Dan Beebe isn't going to say the Penn State scandal could be a windfall for his company. That would be ignoring all the other potential windfalls across the country.
"I've got a number of proposals I've got to get out this week," the former Big 12 commissioner said from his home in Dallas.
The Dan Beebe Group came along at the right time. Formed a year and a half ago as BMT Risk Management, the firm specializes in eliminating that risk of scandal in the workplace. Beebe and his two colleagues have a special interest in sports franchises (both college and pro).
For a fee, DBG will come in, do an assessment and tell a school how to break down the barriers of reporting everything from sexual harassment to that rare case that allowed Jerry Sandusky to roam free. It's the old whistleblower mentality. Employees must not be afraid to speak out when they see a problem on the job.
"I told one university that had lost over a $1 million on settling a deal, 'You would have paid for our services to train everybody in this organization on an annual basis for $1 million [for more than 20 years],' " Beebe said. " 'And you would have engendered trust in the organization and make employees like working there.' "
DBG has an elite roster of sports clients -- the Houston Texans, Auburn and Florida to name a few.
"These organizations are being proactive to protect their employees and students," Beebe said.
The list is sure to grow because scandal isn't going away.From sexual harassment (Texas)to analleged abusive coach (Rutgers)to academic fraud (where do you want to start?), there have been plenty of collegiate opportunities lately.
Beebe called a couple of times inquiring about Penn State hiring his firm, but didn't receive a call back. If there is a football culture that exists, there was/is a long way to go to cleaning it up. Penn State has complied with almost all of the 119 recommendations for reform in the Freeh Report.
Beebe doesn't want to dwell on what might be the biggest college scandal ever since Penn State is not a client. But, he says, had his service been in effect those janitors who reportedly saw Jerry Sandusky sexually abusing a young boy,would not have not been afraid to report what they saw.
"I guarantee that those janitors would have come forward [had they hired DBG]," Beebe said. "Maybe not Year 1, but Year 2, they would have come forward and said, 'Something has been weighing on me.' "
Beebe added: "I think [Penn State's] a call for all organizations to ensure that their culture is one where programs are developed to allow people not to be afraid to speak out about misconduct. The greatest danger is people don't feel safe in their job about their well-being. I don't think it can be done internally. I don't think it can be done with outside legal counsel."
Beebe says that even hiring those outside attorneys to investigate can intimidate employees.
"They can't stand in front of student-athletes, administration and say, 'I'm not from here. I don't depend on this institution for my livelihood.' That's one of the biggest impediments [to schools]. Their own internal resources or outside counsel are going to have perception of being in conflict.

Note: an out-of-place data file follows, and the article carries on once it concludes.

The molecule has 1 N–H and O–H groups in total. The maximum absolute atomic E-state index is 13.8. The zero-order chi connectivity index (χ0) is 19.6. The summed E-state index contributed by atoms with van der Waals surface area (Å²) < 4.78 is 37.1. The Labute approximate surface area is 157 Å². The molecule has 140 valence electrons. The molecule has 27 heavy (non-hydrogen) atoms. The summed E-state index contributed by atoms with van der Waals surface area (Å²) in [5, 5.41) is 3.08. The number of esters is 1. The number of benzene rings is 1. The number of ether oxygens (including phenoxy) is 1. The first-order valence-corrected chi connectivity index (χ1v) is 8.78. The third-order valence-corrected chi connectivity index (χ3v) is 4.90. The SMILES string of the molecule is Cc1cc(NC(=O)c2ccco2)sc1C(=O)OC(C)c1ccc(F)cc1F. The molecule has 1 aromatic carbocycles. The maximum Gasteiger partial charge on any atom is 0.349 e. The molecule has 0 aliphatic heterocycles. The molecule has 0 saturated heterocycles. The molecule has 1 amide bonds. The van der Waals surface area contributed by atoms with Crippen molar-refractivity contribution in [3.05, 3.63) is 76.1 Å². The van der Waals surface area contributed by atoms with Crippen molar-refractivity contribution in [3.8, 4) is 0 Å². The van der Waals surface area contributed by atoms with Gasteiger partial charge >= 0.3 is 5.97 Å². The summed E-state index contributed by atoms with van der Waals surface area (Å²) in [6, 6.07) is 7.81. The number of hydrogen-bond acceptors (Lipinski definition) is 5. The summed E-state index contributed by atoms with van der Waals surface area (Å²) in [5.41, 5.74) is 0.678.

Imagine, Beebe said, a school press conference where DBG is explaining how an investigation was conducted. 'We're a third party who doesn't live there, doesn't work there, doesn't have season tickets."
That makes a DBG staffer who comes on a campus what he called "a non-conflicted third party."
Post-Big 12 life has been kind since Beebe, 56, reached a mutual agreement with the conference to leave his job in 2011. He received $5 million when he departed.
Beebe remains respected in college circles having recently consulted with the new Big East on its start. A former football player (at Walla Walla Community College and Cal Poly-Pomona) and NCAA investigator with a law degree, Beebe worked the infamous SMU case in the 1980s before turning to administration.
His partners, consultant Mark Thompson and attorney Mike McCall have done risk management assessment for more than 800 entities. Beebe has the most college experience. An acquaintance told him, "what you're doing could have saved the life ofYeardley Love."
Love was the Virginia women's lacrosse player who whose boyfriend was convicted of second-degree murder in connection with her death.
"We unclog the channels so people can come forward," Beebe said.
A lot of it hit home when a female relative was harassed while working at a medical center. Hard-working, well-educated, she didn't know where to turn when a male in the office kept commenting on the way she dressed.
"They don't really understand what it's like to be in a least-powerful position," she told Beebe. "I had to have that $35,000 job."
"I entered the work force as a white male former football player, former rugby player with a law degree," Beebe said. "I never had that feeling of powerlessness."
While still in the college realm he was a member of an NCAA working group that has put more bite into NCAA enforcement. Beginning in August, head coaches will become more directly responsible for wrongdoing in their programs.
That begins to address a larger issue, but not completely. We can only hope that a Sandusky never happens again.
"What we say is," Beebe said, "if you know of misconduct, it's on you."
Penn State, one year later
• Looking for way out in State College
• Why Penn State might make it out
• Key Players, a year later
• Is college sports fed up with the NCAA?
• Could Dan Beebe have saved Penn State?